What is a revision (redo) pediatric ACL Reconstruction?
A revision pediatric ACL reconstruction needs to be performed when an initial ACL reconstruction fails. Sadly, despite the amazing ability of children to heal injuries – they have the highest risk of failure of any age group following ACL surgery. Even a perfectly performed ACL reconstruction can fail but identifying the causes and contributors to an ACL graft failure are the key to achieving success the second (or third….) time around. There are several potential factors that lead to failure of an ACL reconstruction and choosing a team that is skilled and experienced in revisions is critical. Failing to address these causes can lead to failure again – and this can be devastating to an athlete.
Potential causes/contributors to graft failure:
Technical: Graft tunnel position needs to be anatomic and failure to recreate the anatomy can put abnormal loads across a reconstruction.
Biologic: It is undisputed at this point that allografts (cadaver grafts) do not perform well in kids. They have a 3-4x higher failure rate and with rare exception should be avoided. Despite this, some providers still use these grafts in kids and failure is not uncommon. We favor patella tendon grafts in skeletally mature children or quadriceps tendon autografts in skeletally immature children.
Associated Other Ligament Injury: In addition to the ACL, there are a variety of other ligaments in the knee that provide stability. The FCL, PLC, MCL and PCL can be compromised with the initial injury. Left untreated, laxity (looseness) in these structures can put undue strain on the graft resulting in stretching or tearing. The function of these ligaments can be assessed with a thorough physical exam but often stress x-rays are required to fully assess their competence.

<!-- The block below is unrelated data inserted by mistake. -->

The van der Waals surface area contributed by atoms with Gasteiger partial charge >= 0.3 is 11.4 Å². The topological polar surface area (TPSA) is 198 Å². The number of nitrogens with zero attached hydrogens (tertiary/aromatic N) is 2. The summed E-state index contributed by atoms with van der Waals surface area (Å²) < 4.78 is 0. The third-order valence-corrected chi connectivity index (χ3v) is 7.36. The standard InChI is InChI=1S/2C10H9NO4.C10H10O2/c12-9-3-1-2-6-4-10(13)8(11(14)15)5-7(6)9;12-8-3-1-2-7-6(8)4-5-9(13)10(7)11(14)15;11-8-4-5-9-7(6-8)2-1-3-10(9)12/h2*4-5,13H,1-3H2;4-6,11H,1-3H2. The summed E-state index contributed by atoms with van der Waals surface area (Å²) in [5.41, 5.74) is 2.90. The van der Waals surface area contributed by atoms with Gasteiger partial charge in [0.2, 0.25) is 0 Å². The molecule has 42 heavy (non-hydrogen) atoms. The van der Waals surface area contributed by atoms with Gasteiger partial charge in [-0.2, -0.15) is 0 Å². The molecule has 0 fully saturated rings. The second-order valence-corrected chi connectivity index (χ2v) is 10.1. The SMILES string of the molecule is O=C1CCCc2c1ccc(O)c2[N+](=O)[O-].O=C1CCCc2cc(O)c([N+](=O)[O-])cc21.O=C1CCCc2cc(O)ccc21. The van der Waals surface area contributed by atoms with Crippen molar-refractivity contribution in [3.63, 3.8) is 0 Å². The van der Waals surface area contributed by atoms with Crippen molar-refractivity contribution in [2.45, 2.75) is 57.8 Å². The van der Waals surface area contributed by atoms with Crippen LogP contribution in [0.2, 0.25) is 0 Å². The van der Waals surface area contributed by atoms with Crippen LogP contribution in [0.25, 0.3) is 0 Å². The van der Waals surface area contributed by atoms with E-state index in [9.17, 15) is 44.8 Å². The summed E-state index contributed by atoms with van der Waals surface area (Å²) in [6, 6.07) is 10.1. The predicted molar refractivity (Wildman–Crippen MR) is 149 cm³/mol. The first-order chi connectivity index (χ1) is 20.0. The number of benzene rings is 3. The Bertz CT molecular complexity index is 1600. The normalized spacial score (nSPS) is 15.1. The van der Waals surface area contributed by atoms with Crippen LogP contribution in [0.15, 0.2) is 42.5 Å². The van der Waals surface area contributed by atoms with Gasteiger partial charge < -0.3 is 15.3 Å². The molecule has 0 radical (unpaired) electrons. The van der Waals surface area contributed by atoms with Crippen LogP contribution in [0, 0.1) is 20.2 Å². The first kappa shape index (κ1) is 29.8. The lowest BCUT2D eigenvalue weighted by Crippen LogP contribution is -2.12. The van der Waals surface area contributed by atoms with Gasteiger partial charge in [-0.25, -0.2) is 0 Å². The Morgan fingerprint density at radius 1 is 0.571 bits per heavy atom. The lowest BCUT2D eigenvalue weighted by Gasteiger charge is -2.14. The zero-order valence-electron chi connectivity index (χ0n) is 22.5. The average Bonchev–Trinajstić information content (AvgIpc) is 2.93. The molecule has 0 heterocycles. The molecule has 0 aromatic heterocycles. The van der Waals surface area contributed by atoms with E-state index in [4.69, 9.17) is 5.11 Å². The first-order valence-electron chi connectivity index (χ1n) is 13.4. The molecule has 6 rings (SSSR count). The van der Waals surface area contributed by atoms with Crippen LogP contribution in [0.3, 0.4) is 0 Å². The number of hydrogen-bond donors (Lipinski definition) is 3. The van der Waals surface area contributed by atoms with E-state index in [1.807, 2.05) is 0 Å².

Alignment: There is increasing awareness that bony alignment is associated with ACL injury and specifically ACL tear. Failure to evaluate alignment and tibial slope can result in failure of a revision reconstruction.
Meniscal Status: The menisci and meniscal roots have an important role in stability of the ACL reconstructed knee. It is common for a failed ACL to have had previous meniscal surgery and meniscal deficiency or root dysfunction can coexist in this setting.
Rehab: Although the technical parts of ACL surgery are important, the therapy that ensues is just as important. Failure to complete the entire ACL rehab and pass a return to sport test can put an athlete at risk for failure.